One secret to a great mix is knowing how to select and highlight the one or two instrumental elements that make the song rock hardest (an aesthetic choice that usually relates, by the way, to the aforementioned style considerations). Once you determine the element (or elements), the rest of the mix can be built around it. In other words, great mixes are not usually "democratic," in the sense of each instrument having an equal say, but instead tend to employ a hierarchy of levels.

In vocal-based songs, the challenge often is to find the right balance between the foregrounded elements and the lead vocal. Instrumental-based songs, on the other hand, are usually a bit easier to manage, as typically there is only one instrument to spotlight.

SQUEAKY CLEANClean up individual tracks with mutes, gates, or however. To do this, you have to solo each track (in particular, those with instruments that come in and out of the mix), listen carefully for any unwanted noise, and then squelch it. If you have automation (either digital or analog), programming mutes or gates is the quickest and easiest approach. If you mix without automation, you can use outboard gates and/or expanders. As a last resort-say, if you don't have enough gates to go around-you can always erase sections between parts. (This is risky, so make a copy of the track first in case you screw up.) The goal, of course, is tracks that are free of extraneous sounds-coughing, lip smacks, chair squeaks, and so forth.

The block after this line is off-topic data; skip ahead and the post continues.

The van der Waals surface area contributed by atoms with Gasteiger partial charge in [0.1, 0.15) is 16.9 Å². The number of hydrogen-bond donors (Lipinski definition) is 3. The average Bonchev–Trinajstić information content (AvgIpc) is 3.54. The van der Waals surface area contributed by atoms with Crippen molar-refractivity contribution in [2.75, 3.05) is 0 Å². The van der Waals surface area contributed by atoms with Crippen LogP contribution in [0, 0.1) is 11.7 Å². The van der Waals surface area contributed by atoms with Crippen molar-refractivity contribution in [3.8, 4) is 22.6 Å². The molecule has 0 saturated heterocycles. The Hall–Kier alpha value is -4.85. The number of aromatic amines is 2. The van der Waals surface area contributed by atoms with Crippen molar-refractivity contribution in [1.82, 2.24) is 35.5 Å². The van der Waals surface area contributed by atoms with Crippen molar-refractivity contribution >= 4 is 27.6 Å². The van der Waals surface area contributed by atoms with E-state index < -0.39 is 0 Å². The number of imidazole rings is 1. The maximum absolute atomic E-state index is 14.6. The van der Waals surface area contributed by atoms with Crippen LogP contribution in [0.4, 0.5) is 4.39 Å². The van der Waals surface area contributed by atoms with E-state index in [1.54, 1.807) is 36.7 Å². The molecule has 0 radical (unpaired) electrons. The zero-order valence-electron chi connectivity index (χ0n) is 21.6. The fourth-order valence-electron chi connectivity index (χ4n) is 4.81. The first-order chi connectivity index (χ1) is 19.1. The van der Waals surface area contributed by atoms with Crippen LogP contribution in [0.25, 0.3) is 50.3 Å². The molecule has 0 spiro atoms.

You should also check for unwanted noise on continuous-playing tracks-for example, amp hiss on an electric-guitar part. In the case of amp hiss (or other constant noise), try patching in a single-ended noise- reduction unit, such as Behringer's Multiband Denoiser SNR2000 (see Fig. 1).

THE GREAT EQUALIZERA mistake that novice mixers often make is boosting every band of EQ on every channel. Though this may initially make the signals sound "better"-at least to inexperienced ears-the seeming improvement is largely due to the signal being louder. (Remember, boosting EQ adds gain.) But there are other reasons not to go this route. Not only does it fairly defeat the idea of equalizing, but on analog mixers-at least those typically found in personal studios-it also usually adds circuit noise to the mix. Indeed, with every band boosted on every channel, the compounded noise can be considerable. (To hear for yourself, stop the tape, turn up the monitor-room output, and listen while switching the channel EQs into and out of the signal path.)

Whenever possible, then, cut rather than boost-or use a combination of cuts and boosts-to get the sound that you want. Cutting lets you eliminate undesirable aspects of the signal without adding noise; afterward, if necessary, you can add make-up gain with the fader. In general, experienced engineers end up using a combination of cuts and boosts on any given channel.